Geoscience Reference
In-Depth Information
Fig. 2.34 'Funnelling' - over-concentration of objects
(channels, yellow ) in between wells which have lower
concentrations of those objects; a result of inconsistencies
between well data, guidance of the model statistics and the
model concept (Image courtesy of Simon Smith)
Moreover, it is highly unlikely that the ele-
ment proportions seen in the wells truly represent
the distribution in the subsurface as the wells
dramatically under-sample the reservoir. It is
always useful to check the model element
distributions against the well proportions, and
the differences should be explainable, but differ-
ences should be expected. The 'right' element
proportion is the one which matches the underly-
ing concept.
The following list of observations and tips
provides a useful checklist for compiling body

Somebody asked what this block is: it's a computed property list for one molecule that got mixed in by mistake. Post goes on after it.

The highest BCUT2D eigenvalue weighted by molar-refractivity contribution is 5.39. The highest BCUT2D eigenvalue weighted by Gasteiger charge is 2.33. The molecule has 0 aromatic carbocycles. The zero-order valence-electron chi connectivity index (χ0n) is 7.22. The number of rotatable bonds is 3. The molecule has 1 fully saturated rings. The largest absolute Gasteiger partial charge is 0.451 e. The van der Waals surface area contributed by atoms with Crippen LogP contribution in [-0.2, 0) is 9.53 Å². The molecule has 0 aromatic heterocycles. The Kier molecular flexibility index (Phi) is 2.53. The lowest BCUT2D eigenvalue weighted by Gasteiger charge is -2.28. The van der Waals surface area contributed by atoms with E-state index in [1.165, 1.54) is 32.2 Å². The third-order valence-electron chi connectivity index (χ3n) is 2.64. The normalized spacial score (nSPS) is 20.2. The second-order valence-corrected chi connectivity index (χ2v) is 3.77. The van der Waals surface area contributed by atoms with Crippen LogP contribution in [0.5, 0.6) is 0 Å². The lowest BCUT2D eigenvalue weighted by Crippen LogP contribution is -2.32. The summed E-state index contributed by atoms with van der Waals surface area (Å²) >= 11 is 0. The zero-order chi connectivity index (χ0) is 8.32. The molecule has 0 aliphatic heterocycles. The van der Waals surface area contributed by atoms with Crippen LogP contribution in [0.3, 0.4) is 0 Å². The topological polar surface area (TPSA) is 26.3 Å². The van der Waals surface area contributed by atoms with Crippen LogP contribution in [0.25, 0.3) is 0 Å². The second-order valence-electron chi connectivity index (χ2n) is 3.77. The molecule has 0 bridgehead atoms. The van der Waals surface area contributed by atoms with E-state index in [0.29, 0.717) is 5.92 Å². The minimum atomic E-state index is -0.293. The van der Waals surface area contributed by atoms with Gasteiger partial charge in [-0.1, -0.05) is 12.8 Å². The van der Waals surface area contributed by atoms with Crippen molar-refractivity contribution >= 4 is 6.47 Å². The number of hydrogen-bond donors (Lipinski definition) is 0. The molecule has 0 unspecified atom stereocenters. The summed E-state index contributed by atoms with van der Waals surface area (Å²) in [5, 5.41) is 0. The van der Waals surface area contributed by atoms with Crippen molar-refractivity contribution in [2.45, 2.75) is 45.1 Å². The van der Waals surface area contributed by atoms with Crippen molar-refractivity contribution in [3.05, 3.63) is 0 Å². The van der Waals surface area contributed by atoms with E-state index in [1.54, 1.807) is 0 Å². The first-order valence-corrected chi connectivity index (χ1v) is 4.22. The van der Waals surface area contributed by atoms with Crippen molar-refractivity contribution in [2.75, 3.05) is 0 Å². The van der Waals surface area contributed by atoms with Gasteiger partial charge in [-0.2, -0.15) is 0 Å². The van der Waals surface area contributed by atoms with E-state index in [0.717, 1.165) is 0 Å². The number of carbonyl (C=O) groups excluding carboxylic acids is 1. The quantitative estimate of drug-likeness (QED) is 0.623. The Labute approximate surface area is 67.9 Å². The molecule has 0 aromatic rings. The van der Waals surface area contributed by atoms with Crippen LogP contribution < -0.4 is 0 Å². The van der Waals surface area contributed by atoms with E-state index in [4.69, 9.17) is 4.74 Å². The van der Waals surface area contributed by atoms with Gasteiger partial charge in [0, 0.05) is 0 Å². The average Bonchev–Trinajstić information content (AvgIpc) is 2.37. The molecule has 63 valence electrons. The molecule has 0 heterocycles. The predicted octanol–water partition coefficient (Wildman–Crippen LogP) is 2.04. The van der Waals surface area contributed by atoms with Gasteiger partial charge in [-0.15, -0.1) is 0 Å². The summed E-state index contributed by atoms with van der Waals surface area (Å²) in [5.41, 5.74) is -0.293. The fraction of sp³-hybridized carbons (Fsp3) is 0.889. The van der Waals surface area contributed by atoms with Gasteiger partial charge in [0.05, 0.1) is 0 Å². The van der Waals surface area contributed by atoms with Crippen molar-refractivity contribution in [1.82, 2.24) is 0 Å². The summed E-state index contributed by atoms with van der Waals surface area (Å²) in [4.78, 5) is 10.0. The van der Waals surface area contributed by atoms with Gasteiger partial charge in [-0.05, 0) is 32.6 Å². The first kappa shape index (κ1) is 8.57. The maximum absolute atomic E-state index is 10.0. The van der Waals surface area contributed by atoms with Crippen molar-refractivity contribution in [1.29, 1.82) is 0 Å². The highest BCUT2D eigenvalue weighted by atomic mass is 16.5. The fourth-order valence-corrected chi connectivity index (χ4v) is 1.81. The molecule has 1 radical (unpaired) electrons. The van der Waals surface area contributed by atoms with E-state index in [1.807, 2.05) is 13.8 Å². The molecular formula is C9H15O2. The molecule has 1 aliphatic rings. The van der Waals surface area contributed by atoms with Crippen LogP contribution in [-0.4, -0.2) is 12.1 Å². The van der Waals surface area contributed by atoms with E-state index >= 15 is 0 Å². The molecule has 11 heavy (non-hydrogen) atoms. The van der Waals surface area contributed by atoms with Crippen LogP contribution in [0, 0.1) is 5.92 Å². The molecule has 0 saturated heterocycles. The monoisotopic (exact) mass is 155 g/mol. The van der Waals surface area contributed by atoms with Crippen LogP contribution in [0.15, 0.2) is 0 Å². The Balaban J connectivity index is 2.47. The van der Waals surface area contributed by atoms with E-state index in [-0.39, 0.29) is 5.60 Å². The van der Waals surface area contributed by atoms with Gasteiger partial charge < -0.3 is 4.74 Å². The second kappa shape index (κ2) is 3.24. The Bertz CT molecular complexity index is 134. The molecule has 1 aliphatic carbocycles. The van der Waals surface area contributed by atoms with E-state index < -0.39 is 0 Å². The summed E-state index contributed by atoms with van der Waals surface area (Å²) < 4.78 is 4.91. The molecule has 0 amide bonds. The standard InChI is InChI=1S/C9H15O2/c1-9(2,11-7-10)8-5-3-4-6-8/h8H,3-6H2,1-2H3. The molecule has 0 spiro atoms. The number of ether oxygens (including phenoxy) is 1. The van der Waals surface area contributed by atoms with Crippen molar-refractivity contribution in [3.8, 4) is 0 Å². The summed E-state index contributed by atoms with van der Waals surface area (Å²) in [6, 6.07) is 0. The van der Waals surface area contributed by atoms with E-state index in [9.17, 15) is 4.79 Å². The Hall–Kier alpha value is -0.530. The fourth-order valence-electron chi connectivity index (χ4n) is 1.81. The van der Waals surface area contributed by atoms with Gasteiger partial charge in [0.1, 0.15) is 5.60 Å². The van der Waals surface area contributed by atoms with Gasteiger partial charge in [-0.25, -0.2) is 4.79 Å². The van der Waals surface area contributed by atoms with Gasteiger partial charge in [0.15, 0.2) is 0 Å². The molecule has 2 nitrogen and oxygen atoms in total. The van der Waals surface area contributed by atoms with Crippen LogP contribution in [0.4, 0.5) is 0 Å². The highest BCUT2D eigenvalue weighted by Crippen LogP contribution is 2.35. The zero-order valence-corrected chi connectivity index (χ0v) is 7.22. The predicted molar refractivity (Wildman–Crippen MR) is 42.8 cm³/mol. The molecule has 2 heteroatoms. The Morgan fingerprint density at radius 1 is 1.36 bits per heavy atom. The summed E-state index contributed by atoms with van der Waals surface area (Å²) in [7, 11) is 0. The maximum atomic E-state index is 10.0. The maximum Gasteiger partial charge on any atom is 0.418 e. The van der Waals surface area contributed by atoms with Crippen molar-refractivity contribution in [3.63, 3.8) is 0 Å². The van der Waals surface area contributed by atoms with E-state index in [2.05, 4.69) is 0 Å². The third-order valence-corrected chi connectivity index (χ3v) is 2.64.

geometries in object modelling:
1. Do not rely on the default geometries.
2. Remember that thickness distributions have to
be customised for the reservoir. The upscaled
facies parameter includes measured thickness
from deviated wells - they are not strati-
graphic thicknesses.
3. Spend some time customising the datasets and
collating your own data from analogues.
There are a number of excellent data sources
available to support this; they do not provide
instant answers but do give good guidance on
realistic preserved body geometries.
4. The obvious object shape to select for a given
element is not always the best to use. Channels
are a good example of this, as the architecture of
a channel belt is sometimes better constructed
using ellipse- or crescent-shaped objects rather
than channel objects per se . These body shapes
are less extensive than the channel shapes,
rarely go all the way through a model area and
so reflect the trend map inputs more closely and
are less prone to the 'bull's eye' effect.
5. There may be large differences between the
geometry of a modern feature and that pre-
served in the rock record. River channels are a
good example: the geomorphological expres-
sion of a modern river is typically much
narrower and more sinuous that the geometry
of the sand body that is preserved. This is
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